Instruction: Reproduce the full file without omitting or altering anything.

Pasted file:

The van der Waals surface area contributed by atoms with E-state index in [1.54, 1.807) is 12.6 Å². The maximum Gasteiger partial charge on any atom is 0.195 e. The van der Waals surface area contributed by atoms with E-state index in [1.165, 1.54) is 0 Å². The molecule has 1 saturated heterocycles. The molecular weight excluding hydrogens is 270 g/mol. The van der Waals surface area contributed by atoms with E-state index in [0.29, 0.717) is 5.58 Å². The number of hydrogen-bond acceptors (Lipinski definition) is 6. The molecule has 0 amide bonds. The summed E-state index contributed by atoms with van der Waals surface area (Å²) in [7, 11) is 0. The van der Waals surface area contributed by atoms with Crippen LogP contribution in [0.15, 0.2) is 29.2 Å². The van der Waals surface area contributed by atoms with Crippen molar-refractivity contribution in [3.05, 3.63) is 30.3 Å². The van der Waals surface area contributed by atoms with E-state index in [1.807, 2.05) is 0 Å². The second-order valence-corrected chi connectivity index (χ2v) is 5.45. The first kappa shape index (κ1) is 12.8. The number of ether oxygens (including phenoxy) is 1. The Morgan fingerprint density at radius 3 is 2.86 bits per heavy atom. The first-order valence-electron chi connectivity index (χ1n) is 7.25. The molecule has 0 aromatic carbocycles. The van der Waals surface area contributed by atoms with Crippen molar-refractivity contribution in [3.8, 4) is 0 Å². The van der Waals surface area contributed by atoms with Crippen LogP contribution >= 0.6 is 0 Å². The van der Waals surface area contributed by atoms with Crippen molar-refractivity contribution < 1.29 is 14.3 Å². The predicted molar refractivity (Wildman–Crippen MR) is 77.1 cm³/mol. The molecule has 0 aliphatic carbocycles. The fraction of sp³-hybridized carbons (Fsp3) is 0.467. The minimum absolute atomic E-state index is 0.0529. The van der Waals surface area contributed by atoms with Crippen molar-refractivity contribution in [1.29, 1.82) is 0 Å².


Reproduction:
The van der Waals surface area contributed by atoms with E-state index in [1.54, 1.807) is 12.6 Å². The maximum Gasteiger partial charge on any atom is 0.195 e. The van der Waals surface area contributed by atoms with E-state index in [1.165, 1.54) is 0 Å². The molecule has 1 saturated heterocycles. The molecular weight excluding hydrogens is 270 g/mol. The van der Waals surface area contributed by atoms with E-state index in [0.29, 0.717) is 5.58 Å². The number of hydrogen-bond acceptors (Lipinski definition) is 6. The molecule has 0 amide bonds. The summed E-state index contributed by atoms with van der Waals surface area (Å²) in [7, 11) is 0. The van der Waals surface area contributed by atoms with Crippen LogP contribution in [0.15, 0.2) is 29.2 Å². The van der Waals surface area contributed by atoms with Crippen molar-refractivity contribution in [3.05, 3.63) is 30.3 Å². The van der Waals surface area contributed by atoms with E-state index in [1.807, 2.05) is 0 Å². The second-order valence-corrected chi connectivity index (χ2v) is 5.45. The first kappa shape index (κ1) is 12.8. The number of ether oxygens (including phenoxy) is 1. The Morgan fingerprint density at radius 3 is 2.86 bits per heavy atom. The first-order valence-electron chi connectivity index (χ1n) is 7.25. The molecule has 0 aromatic carbocycles. The van der Waals surface area contributed by atoms with Crippen molar-refractivity contribution in [3.8, 4) is 0 Å². The van der Waals surface area contributed by atoms with Crippen LogP contribution >= 0.6 is 0 Å². The van der Waals surface area contributed by atoms with Crippen molar-refractivity contribution < 1.29 is 14.3 Å². The predicted molar refractivity (Wildman–Crippen MR) is 77.1 cm³/mol. The molecule has 0 aliphatic carbocycles. The fraction of sp³-hybridized carbons (Fsp3) is 0.467. The minimum absolute atomic E-state index is 0.0529. The van der Waals surface area contributed by atoms with Crippen molar-refractivity contribution in [1.29, 1.82) is 0 Å².